The procedure involves implanting an electrode in the patient’s back near the source of the nerve pain and a movement sensor under the skin of the buttock. The implanted electrode produces mild electrical impulses to block the transmission of pain from the nerve endings before the pain impulse reaches the brain. The surgery is used in conjunction with pain medication for some people, but some patients are able to stop all medications.
“The pain overrode my life,” Jeff said. “That’s all I thought about. I didn’t really hear when people spoke to me. All I could hear was the pain. It controlled me — I didn’t control it.” Jeff ’s back issues started in 2001 while he was bending sheet metal on a hydraulic press, and he felt a pop in his back. The pain injection at the hospital helped, and he returned to work six weeks later, managing his pain with overthe-counter medication. Two years later, the pain worsened, and he underwent surgery to remove the bulging disk. For the next four years, he continued to work until 2007 when another disk ruptured. He underwent another surgery, where his spine was fused with metal bars. The pain was constant, but manageable. But nearly eight years after his first injury, Jeff was lifting heavy sheet metal when he felt the sharpest pain he had ever experienced and passed out. After spending two weeks in the hospital and seeing a multitude of specialists, he was told that he would probably be spending the rest of his life in a wheelchair and on heavy pain medications. The couple sought second, third and fourth opinions, only to be told the same sobering news. Depression became his only companion, as he continued to withdraw. “I had given up,” Jeff 10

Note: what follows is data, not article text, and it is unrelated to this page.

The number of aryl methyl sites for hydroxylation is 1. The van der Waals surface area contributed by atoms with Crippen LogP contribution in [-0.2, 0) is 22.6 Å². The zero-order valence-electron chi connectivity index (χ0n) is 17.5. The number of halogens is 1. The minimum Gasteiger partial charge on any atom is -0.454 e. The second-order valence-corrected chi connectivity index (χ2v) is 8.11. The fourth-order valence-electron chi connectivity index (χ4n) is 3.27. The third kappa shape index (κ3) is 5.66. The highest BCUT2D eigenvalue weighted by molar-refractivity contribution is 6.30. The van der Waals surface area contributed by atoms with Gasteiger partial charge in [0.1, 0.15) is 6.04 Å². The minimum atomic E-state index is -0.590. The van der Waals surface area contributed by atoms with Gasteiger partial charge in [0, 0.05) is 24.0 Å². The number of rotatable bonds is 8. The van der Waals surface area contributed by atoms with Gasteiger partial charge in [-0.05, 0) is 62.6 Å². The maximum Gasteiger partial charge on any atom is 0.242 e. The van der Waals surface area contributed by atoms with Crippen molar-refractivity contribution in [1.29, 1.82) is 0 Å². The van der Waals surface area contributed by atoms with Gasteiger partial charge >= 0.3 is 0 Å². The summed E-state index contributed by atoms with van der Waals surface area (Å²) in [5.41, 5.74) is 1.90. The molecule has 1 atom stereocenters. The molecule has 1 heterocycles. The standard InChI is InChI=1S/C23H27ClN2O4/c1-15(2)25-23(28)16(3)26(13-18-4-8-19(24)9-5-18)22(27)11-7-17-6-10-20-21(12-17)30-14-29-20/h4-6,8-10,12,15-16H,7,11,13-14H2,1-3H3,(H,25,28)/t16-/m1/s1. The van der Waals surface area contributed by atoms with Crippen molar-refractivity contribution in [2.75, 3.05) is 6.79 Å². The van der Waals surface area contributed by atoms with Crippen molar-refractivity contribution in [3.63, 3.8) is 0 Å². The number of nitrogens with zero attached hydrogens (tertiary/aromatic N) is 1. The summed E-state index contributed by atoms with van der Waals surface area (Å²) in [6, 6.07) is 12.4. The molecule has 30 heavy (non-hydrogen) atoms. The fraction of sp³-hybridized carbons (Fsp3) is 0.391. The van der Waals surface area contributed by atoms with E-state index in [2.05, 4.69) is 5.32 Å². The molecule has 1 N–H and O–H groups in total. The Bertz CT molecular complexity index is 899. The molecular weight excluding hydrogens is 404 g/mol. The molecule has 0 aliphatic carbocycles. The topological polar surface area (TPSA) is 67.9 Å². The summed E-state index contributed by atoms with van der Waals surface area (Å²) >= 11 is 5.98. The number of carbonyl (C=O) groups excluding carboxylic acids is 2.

Dr. Falowski in surgery.